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Canadian businessman charged in college admissions scam pleads not guilty

Latest on college admissions cheating scandal

Boston -- A Vancouver businessman pleaded not guilty Friday to paying $200,000 to have someone take a college entrance exam in place of his two sons, and his attorneys said he looks forward to contesting the charges in court. David Sidoo is one 50 people charged in a massive college admissions cheating scandal that also ensared actresses Lori Loughlin and Felicity Huffman

Sidoo, who also played in the Canadian Football League, appeared in federal court in Boston and was released on a $1.5 million secured bond.

Prosecutors say Sidoo paid someone to pose as his sons to get them higher scores on the SATs. He's also accused of hiring someone to take a Canadian high school graduation exam in place of his older son.

Sidoo, 59, is charged with conspiracy to commit mail and wire fraud. The judge restricted his travel to the U.S. and Canada.

David Sidoo -- along with attorneys Richard Schonfeld, David Chesnoff and Martin Weinber -- speaks outside Boston federal court after pleading not guilty to charges of participating in the largest college admissions fraud scheme in U.S. history in Boston
David Sidoo (2nd R) -- along with attorneys Richard Schonfeld (L), David Chesnoff and Martin Weinberg (R) -- speaks outside Boston federal court after pleading not guilty to charges of participating in the largest college admissions fraud scheme in U.S. history in Boston, Massachusetts, U.S. March 15, 2019. ROSS KERBER / REUTERS

Huffman, who was released on $250,000 bond on Tuesday, appeared in a Los Angeles court on Friday, CBS Los Angeles reports. She and her husband, actor William H. Macy, were seen walking hand-in-hand into court. Macy has not been charged in the case.

At least nine athletic coaches at elite universities and 33 parents, many of them prominent in law, finance, fashion, the food and beverage industry and other fields, have been charged.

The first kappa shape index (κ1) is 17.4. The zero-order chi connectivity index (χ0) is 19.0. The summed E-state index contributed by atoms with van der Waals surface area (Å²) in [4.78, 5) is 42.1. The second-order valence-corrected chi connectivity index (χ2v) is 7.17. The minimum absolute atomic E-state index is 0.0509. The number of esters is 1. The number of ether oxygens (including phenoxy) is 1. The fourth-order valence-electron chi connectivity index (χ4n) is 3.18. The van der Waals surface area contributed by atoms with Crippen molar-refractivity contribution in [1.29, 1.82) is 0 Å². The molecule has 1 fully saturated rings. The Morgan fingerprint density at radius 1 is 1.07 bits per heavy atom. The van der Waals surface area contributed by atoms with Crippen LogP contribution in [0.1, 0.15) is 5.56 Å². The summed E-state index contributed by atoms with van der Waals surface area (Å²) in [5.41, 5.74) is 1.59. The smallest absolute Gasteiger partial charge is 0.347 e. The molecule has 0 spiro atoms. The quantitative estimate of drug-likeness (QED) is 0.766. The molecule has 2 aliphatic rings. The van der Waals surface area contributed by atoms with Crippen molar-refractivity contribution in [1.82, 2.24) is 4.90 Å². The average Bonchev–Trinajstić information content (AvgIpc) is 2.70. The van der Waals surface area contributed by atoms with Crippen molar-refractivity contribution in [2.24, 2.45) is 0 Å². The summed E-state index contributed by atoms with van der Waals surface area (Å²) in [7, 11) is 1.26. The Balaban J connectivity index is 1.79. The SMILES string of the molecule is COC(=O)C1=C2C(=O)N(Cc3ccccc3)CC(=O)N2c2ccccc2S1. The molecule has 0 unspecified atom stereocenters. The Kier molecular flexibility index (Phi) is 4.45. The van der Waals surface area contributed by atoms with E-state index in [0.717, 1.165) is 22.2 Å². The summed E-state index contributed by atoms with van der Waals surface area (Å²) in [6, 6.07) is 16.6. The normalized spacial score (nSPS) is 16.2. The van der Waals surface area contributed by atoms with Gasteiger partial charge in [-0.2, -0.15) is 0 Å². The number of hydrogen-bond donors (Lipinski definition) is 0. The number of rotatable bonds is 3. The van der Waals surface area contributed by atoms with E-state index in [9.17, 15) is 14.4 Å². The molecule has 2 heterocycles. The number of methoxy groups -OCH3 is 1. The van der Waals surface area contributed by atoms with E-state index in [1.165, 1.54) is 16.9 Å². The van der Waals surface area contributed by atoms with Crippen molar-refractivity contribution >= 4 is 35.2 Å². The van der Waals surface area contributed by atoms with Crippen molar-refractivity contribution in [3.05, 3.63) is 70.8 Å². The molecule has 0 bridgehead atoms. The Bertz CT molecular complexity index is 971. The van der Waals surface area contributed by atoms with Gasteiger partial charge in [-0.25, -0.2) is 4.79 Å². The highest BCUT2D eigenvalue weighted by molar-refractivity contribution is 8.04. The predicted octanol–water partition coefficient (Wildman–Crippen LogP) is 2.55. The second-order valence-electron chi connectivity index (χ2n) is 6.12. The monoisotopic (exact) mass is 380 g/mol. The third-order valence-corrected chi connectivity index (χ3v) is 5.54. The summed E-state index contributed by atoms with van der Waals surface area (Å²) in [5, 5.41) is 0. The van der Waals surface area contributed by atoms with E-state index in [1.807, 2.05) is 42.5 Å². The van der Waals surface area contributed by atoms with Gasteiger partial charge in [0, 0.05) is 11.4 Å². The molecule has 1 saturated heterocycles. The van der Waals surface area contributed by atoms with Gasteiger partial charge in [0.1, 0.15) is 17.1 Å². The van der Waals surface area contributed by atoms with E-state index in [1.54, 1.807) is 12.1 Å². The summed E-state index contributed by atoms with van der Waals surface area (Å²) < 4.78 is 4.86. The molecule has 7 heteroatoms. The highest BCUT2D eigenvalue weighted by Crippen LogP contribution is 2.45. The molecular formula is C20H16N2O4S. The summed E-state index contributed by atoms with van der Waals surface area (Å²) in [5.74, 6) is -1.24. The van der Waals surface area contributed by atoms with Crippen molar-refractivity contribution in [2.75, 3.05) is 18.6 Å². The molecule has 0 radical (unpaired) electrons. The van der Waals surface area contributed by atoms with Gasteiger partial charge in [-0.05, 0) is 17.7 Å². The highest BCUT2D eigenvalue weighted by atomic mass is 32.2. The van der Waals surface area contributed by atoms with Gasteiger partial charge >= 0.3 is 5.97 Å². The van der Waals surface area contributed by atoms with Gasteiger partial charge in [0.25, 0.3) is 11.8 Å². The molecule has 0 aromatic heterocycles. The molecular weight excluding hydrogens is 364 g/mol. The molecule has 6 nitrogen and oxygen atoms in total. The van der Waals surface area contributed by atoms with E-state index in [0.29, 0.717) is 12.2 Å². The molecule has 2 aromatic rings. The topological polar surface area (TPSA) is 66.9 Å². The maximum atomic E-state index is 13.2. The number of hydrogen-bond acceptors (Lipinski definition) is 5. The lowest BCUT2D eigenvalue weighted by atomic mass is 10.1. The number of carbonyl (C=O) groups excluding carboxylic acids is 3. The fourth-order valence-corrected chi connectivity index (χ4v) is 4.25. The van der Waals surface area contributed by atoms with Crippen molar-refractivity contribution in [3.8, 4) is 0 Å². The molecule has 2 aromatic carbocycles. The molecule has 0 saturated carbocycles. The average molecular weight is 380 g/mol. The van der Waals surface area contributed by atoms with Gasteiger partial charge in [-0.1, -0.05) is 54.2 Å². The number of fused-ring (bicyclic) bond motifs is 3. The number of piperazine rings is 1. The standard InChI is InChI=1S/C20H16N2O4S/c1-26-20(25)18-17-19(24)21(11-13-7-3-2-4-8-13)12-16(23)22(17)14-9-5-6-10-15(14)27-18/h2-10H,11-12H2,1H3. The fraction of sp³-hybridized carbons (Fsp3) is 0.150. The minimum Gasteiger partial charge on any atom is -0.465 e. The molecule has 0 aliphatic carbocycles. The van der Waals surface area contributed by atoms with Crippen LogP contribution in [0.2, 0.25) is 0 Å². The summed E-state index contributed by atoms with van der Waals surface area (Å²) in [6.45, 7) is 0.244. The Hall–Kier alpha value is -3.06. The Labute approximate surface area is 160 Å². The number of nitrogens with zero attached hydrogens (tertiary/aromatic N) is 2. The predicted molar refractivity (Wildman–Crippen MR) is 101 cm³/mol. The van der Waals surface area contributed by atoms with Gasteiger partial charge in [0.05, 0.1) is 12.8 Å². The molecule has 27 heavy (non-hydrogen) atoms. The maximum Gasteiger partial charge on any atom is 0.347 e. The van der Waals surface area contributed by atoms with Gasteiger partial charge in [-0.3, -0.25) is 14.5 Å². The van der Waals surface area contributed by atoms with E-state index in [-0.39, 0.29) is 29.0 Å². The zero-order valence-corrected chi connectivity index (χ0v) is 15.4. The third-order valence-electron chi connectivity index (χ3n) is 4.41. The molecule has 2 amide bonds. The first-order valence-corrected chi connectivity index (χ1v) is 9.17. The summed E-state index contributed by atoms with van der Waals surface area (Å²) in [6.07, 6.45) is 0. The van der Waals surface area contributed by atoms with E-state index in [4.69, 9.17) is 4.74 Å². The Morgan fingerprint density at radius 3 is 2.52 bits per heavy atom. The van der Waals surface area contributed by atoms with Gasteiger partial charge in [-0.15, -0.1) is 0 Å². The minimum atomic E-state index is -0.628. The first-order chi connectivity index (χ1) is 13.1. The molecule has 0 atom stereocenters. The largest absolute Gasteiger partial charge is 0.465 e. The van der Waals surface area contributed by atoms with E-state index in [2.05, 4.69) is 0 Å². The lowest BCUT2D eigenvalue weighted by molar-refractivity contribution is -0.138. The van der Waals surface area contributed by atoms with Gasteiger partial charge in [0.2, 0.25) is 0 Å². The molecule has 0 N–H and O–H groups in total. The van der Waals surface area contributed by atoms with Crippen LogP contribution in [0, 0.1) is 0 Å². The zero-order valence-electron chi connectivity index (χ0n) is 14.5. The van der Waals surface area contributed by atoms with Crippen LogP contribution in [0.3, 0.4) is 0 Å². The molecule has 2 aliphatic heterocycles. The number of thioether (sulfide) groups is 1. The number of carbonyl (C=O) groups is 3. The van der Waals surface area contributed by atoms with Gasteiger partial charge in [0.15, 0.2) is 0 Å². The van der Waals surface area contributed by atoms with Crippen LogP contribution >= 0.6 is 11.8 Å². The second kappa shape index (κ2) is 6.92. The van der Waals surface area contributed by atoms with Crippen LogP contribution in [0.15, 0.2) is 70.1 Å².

Authorities say the parents paid an admissions consultant to rig standardized test scores and bribe college coaches and other insiders to get their children into selective schools.

CBS News legal analyst Rikki Klieman told "CBS This Morning" on Wednesday these parents could be facing "serious time" in prison. "We're dealing with mail fraud, wire fraud, conspiracy to commit these crimes," Klieman said.   

The consultant, William "Rick" Singer, pleaded guilty to fraud and conspiracy charges in federal court Tuesday in Boston. Singer's attorney told reporters that he plans to cooperate fully with prosecutors.

The former sailing coach at Stanford University also pleaded guilty this week to accepting bribes to help get students into school by pretending they were athletic recruits.

College admissions scam exposes racial disparities

"He will be returning to his home in Canada and asks people not rush to judgment," his lawyers said in a statement.

Advantage Lithium, a lithium exploration and development company, said this week that Sidoo has taken a temporary leave of absence from his role as president.

East West Petroleum Corp. also said Sidoo is no longer president and CEO of the company, but remains a director.

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